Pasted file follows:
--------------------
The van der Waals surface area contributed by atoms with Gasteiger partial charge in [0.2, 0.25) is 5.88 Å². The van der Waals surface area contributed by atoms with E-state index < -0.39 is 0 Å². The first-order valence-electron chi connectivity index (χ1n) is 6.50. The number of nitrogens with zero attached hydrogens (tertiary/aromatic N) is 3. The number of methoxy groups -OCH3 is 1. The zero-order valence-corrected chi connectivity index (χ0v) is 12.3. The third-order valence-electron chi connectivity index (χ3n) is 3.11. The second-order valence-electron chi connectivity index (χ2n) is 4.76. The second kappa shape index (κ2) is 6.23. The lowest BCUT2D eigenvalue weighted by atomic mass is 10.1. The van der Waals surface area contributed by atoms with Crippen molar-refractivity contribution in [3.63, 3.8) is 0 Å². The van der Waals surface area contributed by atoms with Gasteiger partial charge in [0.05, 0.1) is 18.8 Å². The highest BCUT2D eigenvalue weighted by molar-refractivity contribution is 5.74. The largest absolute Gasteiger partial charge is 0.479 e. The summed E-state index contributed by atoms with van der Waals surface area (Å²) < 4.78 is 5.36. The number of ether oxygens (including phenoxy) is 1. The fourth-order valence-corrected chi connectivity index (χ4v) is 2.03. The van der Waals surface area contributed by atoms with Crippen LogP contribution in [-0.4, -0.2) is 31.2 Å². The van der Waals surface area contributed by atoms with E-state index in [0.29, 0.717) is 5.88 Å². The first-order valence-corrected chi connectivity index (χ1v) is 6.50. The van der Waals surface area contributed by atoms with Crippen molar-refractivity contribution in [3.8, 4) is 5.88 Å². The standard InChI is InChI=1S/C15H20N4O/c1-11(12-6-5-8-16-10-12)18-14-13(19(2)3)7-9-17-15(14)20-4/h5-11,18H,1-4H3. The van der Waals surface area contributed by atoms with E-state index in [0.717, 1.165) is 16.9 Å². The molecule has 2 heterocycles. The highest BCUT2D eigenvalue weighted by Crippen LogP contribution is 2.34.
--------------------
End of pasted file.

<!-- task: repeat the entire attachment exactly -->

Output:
The van der Waals surface area contributed by atoms with Gasteiger partial charge in [0.2, 0.25) is 5.88 Å². The van der Waals surface area contributed by atoms with E-state index < -0.39 is 0 Å². The first-order valence-electron chi connectivity index (χ1n) is 6.50. The number of nitrogens with zero attached hydrogens (tertiary/aromatic N) is 3. The number of methoxy groups -OCH3 is 1. The zero-order valence-corrected chi connectivity index (χ0v) is 12.3. The third-order valence-electron chi connectivity index (χ3n) is 3.11. The second-order valence-electron chi connectivity index (χ2n) is 4.76. The second kappa shape index (κ2) is 6.23. The lowest BCUT2D eigenvalue weighted by atomic mass is 10.1. The van der Waals surface area contributed by atoms with Crippen molar-refractivity contribution in [3.63, 3.8) is 0 Å². The van der Waals surface area contributed by atoms with Gasteiger partial charge in [0.05, 0.1) is 18.8 Å². The highest BCUT2D eigenvalue weighted by molar-refractivity contribution is 5.74. The largest absolute Gasteiger partial charge is 0.479 e. The summed E-state index contributed by atoms with van der Waals surface area (Å²) < 4.78 is 5.36. The number of ether oxygens (including phenoxy) is 1. The fourth-order valence-corrected chi connectivity index (χ4v) is 2.03. The van der Waals surface area contributed by atoms with Crippen LogP contribution in [-0.4, -0.2) is 31.2 Å². The van der Waals surface area contributed by atoms with E-state index in [0.29, 0.717) is 5.88 Å². The first-order valence-corrected chi connectivity index (χ1v) is 6.50. The van der Waals surface area contributed by atoms with Crippen molar-refractivity contribution in [3.8, 4) is 5.88 Å². The standard InChI is InChI=1S/C15H20N4O/c1-11(12-6-5-8-16-10-12)18-14-13(19(2)3)7-9-17-15(14)20-4/h5-11,18H,1-4H3. The van der Waals surface area contributed by atoms with E-state index in [0.717, 1.165) is 16.9 Å². The molecule has 2 heterocycles. The highest BCUT2D eigenvalue weighted by Crippen LogP contribution is 2.34.